But this pattern is used to ask for a reason for something in the past. So, in this case, something that did not happen. Of course, you could make it a positive, like “Why did you (something, something, something)?” Like “Why did you do that?” You can use that too, if you’re looking for a reason for something that did happen. You can make it positive.
“Why did you (something, something)?”
Okay. So, let’s go to the next pair of expressions then. These are kind of follow-up expressions that you can use after you explain the problem.
So, to go back to this example:
“I can’t believe you forgot my birthday!”
So maybe we feel sad in that case. We might follow this sentence with this expression…
“You really hurt my feelings.”
“You really hurt my feelings.”
So, I’ve drawn this sad face here. So, “to hurt someone’s feelings” means to cause them to feel sad. So, feelings (plural here), “feelings” refers to someone’s emotions. And to hurt someone’s emotions or to hurt someone’s feelings means, like to damage their emotions in some way. So we use this when we cause someone to feel sad or like when we have been caused to feel sad or disappointed. Usually, we don’t use this for angry feelings. We use this for, like depressed, sad, like, lonely feelings. So, someone hurts your feelings, that refers to someone else’s behavior causing emotional damage to you. It causes you to be sad.
So, in this case:
“I can’t believe you forgot my birthday. You really hurt my feelings.”
So, I used “really” here. You can remove it, “You hurt my feelings,” that’s okay.
But, “You really hurt my feelings” shows that someone really made an impact on you in a negative way.
The next expression is a little bit different, the emotion that’s expressed here.
“That made me so mad!”
“That made me so mad!”
So, the idea here is anger. This is the key with this expression. That made me so mad. So, “made” means cause. “That caused me to be so mad.” So, “mad” means angry.
So, this might be used in response to something like this example:
“I can’t believe you ate my lunch!”
“That made me so mad!”
So, you feel angry because your co-worker or someone else ate your lunch.
“That made me so mad!”
So, again, we’re using past tense here and past tense here as well, hurt and made.
So, you can use present tense like, “Ah! That makes me so mad!” if this action is happening now, like “I can’t believe you’re eating my lunch!” in present, like present progressive.
“I can’t believe you’re eating my lunch!”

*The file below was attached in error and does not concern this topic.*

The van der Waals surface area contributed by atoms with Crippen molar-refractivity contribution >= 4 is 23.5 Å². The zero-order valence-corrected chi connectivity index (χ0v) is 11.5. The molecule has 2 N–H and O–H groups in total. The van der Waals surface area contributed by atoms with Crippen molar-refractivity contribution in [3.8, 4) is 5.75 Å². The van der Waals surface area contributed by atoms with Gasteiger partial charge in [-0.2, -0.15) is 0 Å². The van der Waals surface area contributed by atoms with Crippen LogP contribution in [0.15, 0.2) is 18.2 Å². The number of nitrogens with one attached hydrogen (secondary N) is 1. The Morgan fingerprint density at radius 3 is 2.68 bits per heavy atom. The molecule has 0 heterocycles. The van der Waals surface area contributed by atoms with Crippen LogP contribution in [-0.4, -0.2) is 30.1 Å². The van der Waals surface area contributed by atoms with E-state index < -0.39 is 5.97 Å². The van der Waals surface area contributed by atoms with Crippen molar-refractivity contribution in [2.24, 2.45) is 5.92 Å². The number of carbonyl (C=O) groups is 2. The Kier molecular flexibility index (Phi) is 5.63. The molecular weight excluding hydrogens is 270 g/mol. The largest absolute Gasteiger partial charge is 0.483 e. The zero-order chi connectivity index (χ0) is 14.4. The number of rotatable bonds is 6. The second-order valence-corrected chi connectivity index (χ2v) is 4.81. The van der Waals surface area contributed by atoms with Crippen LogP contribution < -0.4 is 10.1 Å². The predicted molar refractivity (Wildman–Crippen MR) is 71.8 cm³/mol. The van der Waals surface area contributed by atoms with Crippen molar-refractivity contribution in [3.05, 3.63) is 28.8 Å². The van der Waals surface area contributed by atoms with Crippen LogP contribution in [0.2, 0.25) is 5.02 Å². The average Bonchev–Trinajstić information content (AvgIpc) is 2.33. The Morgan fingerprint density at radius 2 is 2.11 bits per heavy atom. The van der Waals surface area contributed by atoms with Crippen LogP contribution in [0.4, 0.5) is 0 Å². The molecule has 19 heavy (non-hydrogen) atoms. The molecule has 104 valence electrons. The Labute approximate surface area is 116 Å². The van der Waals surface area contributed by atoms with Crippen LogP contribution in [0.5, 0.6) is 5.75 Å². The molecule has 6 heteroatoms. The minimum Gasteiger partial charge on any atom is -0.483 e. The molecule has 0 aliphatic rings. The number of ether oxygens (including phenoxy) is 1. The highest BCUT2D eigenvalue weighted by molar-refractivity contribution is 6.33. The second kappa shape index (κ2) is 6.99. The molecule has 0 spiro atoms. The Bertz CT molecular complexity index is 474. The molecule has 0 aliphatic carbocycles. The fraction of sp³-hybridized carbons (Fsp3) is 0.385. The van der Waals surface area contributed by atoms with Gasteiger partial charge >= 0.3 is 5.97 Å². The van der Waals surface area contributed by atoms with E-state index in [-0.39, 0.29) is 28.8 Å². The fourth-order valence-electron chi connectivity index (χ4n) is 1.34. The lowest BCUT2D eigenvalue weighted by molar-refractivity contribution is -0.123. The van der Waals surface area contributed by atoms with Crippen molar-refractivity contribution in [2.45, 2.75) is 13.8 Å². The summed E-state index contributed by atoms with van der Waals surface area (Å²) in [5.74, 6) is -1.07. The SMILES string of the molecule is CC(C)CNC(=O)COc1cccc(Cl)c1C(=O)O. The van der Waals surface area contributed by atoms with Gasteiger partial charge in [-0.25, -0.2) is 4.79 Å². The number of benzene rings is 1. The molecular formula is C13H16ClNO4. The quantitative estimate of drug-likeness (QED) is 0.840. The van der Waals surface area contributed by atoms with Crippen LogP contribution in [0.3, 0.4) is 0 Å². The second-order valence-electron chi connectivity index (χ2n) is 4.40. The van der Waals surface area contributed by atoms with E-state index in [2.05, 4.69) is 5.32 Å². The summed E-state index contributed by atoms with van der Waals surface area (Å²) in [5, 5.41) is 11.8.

“That makes me so mad!”
That’s fine to use too.
These are in a past tense, but either is fine. You can use either, depending on what’s happening in the situation now.
Okay, let’s go to the next pattern.
The next pattern is:
“I [past tense verb phrase] + because of you!”
So, this past tense verb phrase will be some negative results, some negative outcome and then we use “because of you.” This is an expression that we often use to put blame on someone for something. So, a negative thing happened and we want to say it was this person’s fault. This person is the reason this negative situation happened. So, “because of you.”
Some examples of this:
“I missed my flight because of you!”
“I missed my flight…” Here is my past tense verb phrase, “I missed my flight.” So, this is the past tense of the verb “miss.” So, “my flight” means like my airplane flight. I missed my airplane, because of you. So, something the listener did, caused the speaker to miss his or her flight. The speaker is angry and says I missed my flight because of you. So this shows the listener is to blame. It was the listener’s fault in this case.
Another example:
“I lost a customer because of you!”
“I lost a customer because of you!”
So, in this case, maybe, the listener is at a restaurant or bar and is having like- is doing something bad like they have bad behavior and the customer leaves, so the speaker might say, “I lost a customer because of you!” It’s your fault that customer went away, like I’m so angry with you. So, be careful, this “because of you” has a negative feel about it, in most situations.
Okay, let’s go to the last expression then.
“I found out you [past tense verb phrase].”
“I found out you (something, something, something).”
So, again, past tense here, “I found out.”